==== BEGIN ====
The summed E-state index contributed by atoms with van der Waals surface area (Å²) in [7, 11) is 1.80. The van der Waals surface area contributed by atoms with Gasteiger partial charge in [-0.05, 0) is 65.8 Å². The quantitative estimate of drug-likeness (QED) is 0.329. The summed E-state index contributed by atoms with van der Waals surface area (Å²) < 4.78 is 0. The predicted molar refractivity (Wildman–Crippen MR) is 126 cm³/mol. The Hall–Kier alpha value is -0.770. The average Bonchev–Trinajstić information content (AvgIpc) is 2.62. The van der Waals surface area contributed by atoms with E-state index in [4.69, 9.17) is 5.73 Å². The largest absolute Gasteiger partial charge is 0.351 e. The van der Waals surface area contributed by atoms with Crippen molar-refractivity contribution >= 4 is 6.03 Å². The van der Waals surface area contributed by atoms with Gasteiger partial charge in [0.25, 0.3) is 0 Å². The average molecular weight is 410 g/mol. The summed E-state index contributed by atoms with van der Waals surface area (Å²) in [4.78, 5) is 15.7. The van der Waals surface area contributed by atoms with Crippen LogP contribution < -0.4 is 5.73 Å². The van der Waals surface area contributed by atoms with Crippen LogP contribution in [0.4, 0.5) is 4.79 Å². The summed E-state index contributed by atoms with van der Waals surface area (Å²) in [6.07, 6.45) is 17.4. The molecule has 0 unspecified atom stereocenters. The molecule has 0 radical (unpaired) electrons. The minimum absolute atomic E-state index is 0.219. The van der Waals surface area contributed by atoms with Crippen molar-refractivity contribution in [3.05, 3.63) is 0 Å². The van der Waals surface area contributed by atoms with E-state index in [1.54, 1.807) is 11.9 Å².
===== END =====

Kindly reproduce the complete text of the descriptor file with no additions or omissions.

The summed E-state index contributed by atoms with van der Waals surface area (Å²) in [7, 11) is 1.80. The van der Waals surface area contributed by atoms with Gasteiger partial charge in [-0.05, 0) is 65.8 Å². The quantitative estimate of drug-likeness (QED) is 0.329. The summed E-state index contributed by atoms with van der Waals surface area (Å²) < 4.78 is 0. The predicted molar refractivity (Wildman–Crippen MR) is 126 cm³/mol. The Hall–Kier alpha value is -0.770. The average Bonchev–Trinajstić information content (AvgIpc) is 2.62. The van der Waals surface area contributed by atoms with E-state index in [4.69, 9.17) is 5.73 Å². The largest absolute Gasteiger partial charge is 0.351 e. The van der Waals surface area contributed by atoms with Crippen molar-refractivity contribution >= 4 is 6.03 Å². The van der Waals surface area contributed by atoms with Gasteiger partial charge in [0.25, 0.3) is 0 Å². The average molecular weight is 410 g/mol. The summed E-state index contributed by atoms with van der Waals surface area (Å²) in [4.78, 5) is 15.7. The van der Waals surface area contributed by atoms with Crippen LogP contribution < -0.4 is 5.73 Å². The van der Waals surface area contributed by atoms with Crippen LogP contribution in [0.4, 0.5) is 4.79 Å². The summed E-state index contributed by atoms with van der Waals surface area (Å²) in [6.07, 6.45) is 17.4. The molecule has 0 unspecified atom stereocenters. The molecule has 0 radical (unpaired) electrons. The minimum absolute atomic E-state index is 0.219. The van der Waals surface area contributed by atoms with Crippen molar-refractivity contribution in [3.05, 3.63) is 0 Å². The van der Waals surface area contributed by atoms with E-state index in [1.54, 1.807) is 11.9 Å².